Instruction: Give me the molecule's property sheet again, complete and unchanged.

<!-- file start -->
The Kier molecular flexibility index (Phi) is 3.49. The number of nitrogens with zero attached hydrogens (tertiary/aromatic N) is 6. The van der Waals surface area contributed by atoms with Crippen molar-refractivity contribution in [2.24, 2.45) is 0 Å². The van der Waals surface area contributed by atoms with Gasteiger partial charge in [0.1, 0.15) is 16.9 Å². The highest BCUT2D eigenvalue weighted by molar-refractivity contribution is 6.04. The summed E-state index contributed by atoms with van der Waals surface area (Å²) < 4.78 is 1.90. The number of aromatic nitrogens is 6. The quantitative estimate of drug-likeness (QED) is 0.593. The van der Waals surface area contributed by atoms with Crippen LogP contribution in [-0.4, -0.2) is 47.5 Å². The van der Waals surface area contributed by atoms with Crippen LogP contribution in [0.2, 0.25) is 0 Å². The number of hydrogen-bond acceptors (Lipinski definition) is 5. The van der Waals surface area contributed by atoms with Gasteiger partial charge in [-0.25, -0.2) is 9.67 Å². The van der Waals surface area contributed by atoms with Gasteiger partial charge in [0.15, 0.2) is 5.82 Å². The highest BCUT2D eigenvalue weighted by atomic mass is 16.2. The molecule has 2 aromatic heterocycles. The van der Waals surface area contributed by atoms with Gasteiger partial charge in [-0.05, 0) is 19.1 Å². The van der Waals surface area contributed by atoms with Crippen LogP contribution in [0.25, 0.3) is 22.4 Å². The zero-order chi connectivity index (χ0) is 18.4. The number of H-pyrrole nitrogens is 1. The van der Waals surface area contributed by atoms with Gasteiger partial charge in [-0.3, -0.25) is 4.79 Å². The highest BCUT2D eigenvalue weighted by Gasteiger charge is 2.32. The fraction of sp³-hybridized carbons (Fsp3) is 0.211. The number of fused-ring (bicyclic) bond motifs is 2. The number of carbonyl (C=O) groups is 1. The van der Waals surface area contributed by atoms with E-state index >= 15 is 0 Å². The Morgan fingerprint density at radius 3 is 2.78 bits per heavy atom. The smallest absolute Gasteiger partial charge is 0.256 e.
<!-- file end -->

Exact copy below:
The Kier molecular flexibility index (Phi) is 3.49. The number of nitrogens with zero attached hydrogens (tertiary/aromatic N) is 6. The van der Waals surface area contributed by atoms with Crippen molar-refractivity contribution in [2.24, 2.45) is 0 Å². The van der Waals surface area contributed by atoms with Gasteiger partial charge in [0.1, 0.15) is 16.9 Å². The highest BCUT2D eigenvalue weighted by molar-refractivity contribution is 6.04. The summed E-state index contributed by atoms with van der Waals surface area (Å²) < 4.78 is 1.90. The number of aromatic nitrogens is 6. The quantitative estimate of drug-likeness (QED) is 0.593. The van der Waals surface area contributed by atoms with Crippen LogP contribution in [-0.4, -0.2) is 47.5 Å². The van der Waals surface area contributed by atoms with Crippen LogP contribution in [0.2, 0.25) is 0 Å². The number of hydrogen-bond acceptors (Lipinski definition) is 5. The van der Waals surface area contributed by atoms with Gasteiger partial charge in [-0.25, -0.2) is 9.67 Å². The van der Waals surface area contributed by atoms with Gasteiger partial charge in [0.15, 0.2) is 5.82 Å². The highest BCUT2D eigenvalue weighted by atomic mass is 16.2. The molecule has 2 aromatic heterocycles. The van der Waals surface area contributed by atoms with Gasteiger partial charge in [-0.05, 0) is 19.1 Å². The van der Waals surface area contributed by atoms with Crippen LogP contribution in [0.25, 0.3) is 22.4 Å². The zero-order chi connectivity index (χ0) is 18.4. The number of H-pyrrole nitrogens is 1. The van der Waals surface area contributed by atoms with Gasteiger partial charge in [-0.3, -0.25) is 4.79 Å². The highest BCUT2D eigenvalue weighted by Gasteiger charge is 2.32. The fraction of sp³-hybridized carbons (Fsp3) is 0.211. The number of fused-ring (bicyclic) bond motifs is 2. The number of carbonyl (C=O) groups is 1. The van der Waals surface area contributed by atoms with E-state index >= 15 is 0 Å². The Morgan fingerprint density at radius 3 is 2.78 bits per heavy atom. The smallest absolute Gasteiger partial charge is 0.256 e.